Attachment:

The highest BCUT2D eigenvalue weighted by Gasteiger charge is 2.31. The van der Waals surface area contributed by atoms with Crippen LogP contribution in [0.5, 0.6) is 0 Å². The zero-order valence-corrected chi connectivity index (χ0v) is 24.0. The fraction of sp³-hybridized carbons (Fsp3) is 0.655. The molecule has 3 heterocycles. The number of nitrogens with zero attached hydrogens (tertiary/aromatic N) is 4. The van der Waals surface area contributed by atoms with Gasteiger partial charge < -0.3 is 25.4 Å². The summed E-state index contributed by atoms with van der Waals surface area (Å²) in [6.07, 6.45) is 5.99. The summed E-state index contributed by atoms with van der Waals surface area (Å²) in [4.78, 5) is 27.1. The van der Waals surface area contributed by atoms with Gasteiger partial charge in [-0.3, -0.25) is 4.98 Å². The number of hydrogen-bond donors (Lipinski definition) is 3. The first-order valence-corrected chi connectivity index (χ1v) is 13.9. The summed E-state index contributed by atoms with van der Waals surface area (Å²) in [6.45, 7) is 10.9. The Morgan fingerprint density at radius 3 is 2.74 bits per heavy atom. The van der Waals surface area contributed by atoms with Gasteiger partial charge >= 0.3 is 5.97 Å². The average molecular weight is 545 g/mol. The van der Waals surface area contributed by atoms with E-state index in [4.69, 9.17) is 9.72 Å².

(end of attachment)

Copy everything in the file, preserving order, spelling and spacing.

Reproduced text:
The highest BCUT2D eigenvalue weighted by Gasteiger charge is 2.31. The van der Waals surface area contributed by atoms with Crippen LogP contribution in [0.5, 0.6) is 0 Å². The zero-order valence-corrected chi connectivity index (χ0v) is 24.0. The fraction of sp³-hybridized carbons (Fsp3) is 0.655. The molecule has 3 heterocycles. The number of nitrogens with zero attached hydrogens (tertiary/aromatic N) is 4. The van der Waals surface area contributed by atoms with Gasteiger partial charge < -0.3 is 25.4 Å². The summed E-state index contributed by atoms with van der Waals surface area (Å²) in [6.07, 6.45) is 5.99. The summed E-state index contributed by atoms with van der Waals surface area (Å²) in [4.78, 5) is 27.1. The van der Waals surface area contributed by atoms with Gasteiger partial charge in [-0.3, -0.25) is 4.98 Å². The number of hydrogen-bond donors (Lipinski definition) is 3. The first-order valence-corrected chi connectivity index (χ1v) is 13.9. The summed E-state index contributed by atoms with van der Waals surface area (Å²) in [6.45, 7) is 10.9. The Morgan fingerprint density at radius 3 is 2.74 bits per heavy atom. The van der Waals surface area contributed by atoms with Gasteiger partial charge >= 0.3 is 5.97 Å². The average molecular weight is 545 g/mol. The van der Waals surface area contributed by atoms with E-state index in [4.69, 9.17) is 9.72 Å².